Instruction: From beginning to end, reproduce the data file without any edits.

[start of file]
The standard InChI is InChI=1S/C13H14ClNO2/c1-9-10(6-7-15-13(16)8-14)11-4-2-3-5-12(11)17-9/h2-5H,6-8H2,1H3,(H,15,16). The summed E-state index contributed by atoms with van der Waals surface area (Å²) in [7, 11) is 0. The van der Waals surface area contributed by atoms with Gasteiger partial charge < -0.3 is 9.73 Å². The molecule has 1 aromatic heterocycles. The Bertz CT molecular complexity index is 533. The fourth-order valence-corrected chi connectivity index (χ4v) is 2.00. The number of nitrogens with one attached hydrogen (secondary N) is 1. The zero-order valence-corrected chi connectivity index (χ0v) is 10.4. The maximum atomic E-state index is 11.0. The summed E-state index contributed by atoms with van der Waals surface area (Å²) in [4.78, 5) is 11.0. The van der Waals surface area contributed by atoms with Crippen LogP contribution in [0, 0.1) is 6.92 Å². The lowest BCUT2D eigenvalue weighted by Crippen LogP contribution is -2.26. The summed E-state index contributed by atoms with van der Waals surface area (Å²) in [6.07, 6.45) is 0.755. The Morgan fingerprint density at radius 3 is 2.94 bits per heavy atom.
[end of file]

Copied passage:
The standard InChI is InChI=1S/C13H14ClNO2/c1-9-10(6-7-15-13(16)8-14)11-4-2-3-5-12(11)17-9/h2-5H,6-8H2,1H3,(H,15,16). The summed E-state index contributed by atoms with van der Waals surface area (Å²) in [7, 11) is 0. The van der Waals surface area contributed by atoms with Gasteiger partial charge < -0.3 is 9.73 Å². The molecule has 1 aromatic heterocycles. The Bertz CT molecular complexity index is 533. The fourth-order valence-corrected chi connectivity index (χ4v) is 2.00. The number of nitrogens with one attached hydrogen (secondary N) is 1. The zero-order valence-corrected chi connectivity index (χ0v) is 10.4. The maximum atomic E-state index is 11.0. The summed E-state index contributed by atoms with van der Waals surface area (Å²) in [4.78, 5) is 11.0. The van der Waals surface area contributed by atoms with Crippen LogP contribution in [0, 0.1) is 6.92 Å². The lowest BCUT2D eigenvalue weighted by Crippen LogP contribution is -2.26. The summed E-state index contributed by atoms with van der Waals surface area (Å²) in [6.07, 6.45) is 0.755. The Morgan fingerprint density at radius 3 is 2.94 bits per heavy atom.